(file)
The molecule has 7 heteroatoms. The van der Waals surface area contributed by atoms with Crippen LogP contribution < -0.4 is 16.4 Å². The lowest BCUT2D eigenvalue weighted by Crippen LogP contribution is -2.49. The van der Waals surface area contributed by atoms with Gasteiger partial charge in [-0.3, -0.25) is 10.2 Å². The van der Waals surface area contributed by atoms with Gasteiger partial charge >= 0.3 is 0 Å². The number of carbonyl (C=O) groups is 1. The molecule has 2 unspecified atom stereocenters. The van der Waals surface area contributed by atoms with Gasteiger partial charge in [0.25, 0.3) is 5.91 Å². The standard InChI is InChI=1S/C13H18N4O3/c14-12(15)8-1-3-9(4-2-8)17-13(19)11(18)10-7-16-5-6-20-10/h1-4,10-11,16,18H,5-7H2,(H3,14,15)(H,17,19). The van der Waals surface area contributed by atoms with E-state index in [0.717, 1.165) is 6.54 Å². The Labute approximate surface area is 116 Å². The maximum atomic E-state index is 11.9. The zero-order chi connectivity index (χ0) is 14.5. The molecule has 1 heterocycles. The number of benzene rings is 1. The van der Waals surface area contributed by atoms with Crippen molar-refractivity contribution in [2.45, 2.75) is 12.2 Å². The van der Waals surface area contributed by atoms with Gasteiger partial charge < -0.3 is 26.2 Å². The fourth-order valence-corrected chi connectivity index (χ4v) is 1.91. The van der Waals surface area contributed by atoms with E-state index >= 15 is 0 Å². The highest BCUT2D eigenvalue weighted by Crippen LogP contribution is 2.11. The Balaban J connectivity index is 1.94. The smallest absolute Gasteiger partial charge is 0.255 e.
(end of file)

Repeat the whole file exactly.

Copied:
The molecule has 7 heteroatoms. The van der Waals surface area contributed by atoms with Crippen LogP contribution < -0.4 is 16.4 Å². The lowest BCUT2D eigenvalue weighted by Crippen LogP contribution is -2.49. The van der Waals surface area contributed by atoms with Gasteiger partial charge in [-0.3, -0.25) is 10.2 Å². The van der Waals surface area contributed by atoms with Gasteiger partial charge >= 0.3 is 0 Å². The number of carbonyl (C=O) groups is 1. The molecule has 2 unspecified atom stereocenters. The van der Waals surface area contributed by atoms with Gasteiger partial charge in [0.25, 0.3) is 5.91 Å². The standard InChI is InChI=1S/C13H18N4O3/c14-12(15)8-1-3-9(4-2-8)17-13(19)11(18)10-7-16-5-6-20-10/h1-4,10-11,16,18H,5-7H2,(H3,14,15)(H,17,19). The van der Waals surface area contributed by atoms with E-state index in [0.717, 1.165) is 6.54 Å². The Labute approximate surface area is 116 Å². The maximum atomic E-state index is 11.9. The zero-order chi connectivity index (χ0) is 14.5. The molecule has 1 heterocycles. The number of benzene rings is 1. The van der Waals surface area contributed by atoms with Crippen molar-refractivity contribution in [2.45, 2.75) is 12.2 Å². The van der Waals surface area contributed by atoms with Gasteiger partial charge < -0.3 is 26.2 Å². The fourth-order valence-corrected chi connectivity index (χ4v) is 1.91. The van der Waals surface area contributed by atoms with E-state index >= 15 is 0 Å². The highest BCUT2D eigenvalue weighted by Crippen LogP contribution is 2.11. The Balaban J connectivity index is 1.94. The smallest absolute Gasteiger partial charge is 0.255 e.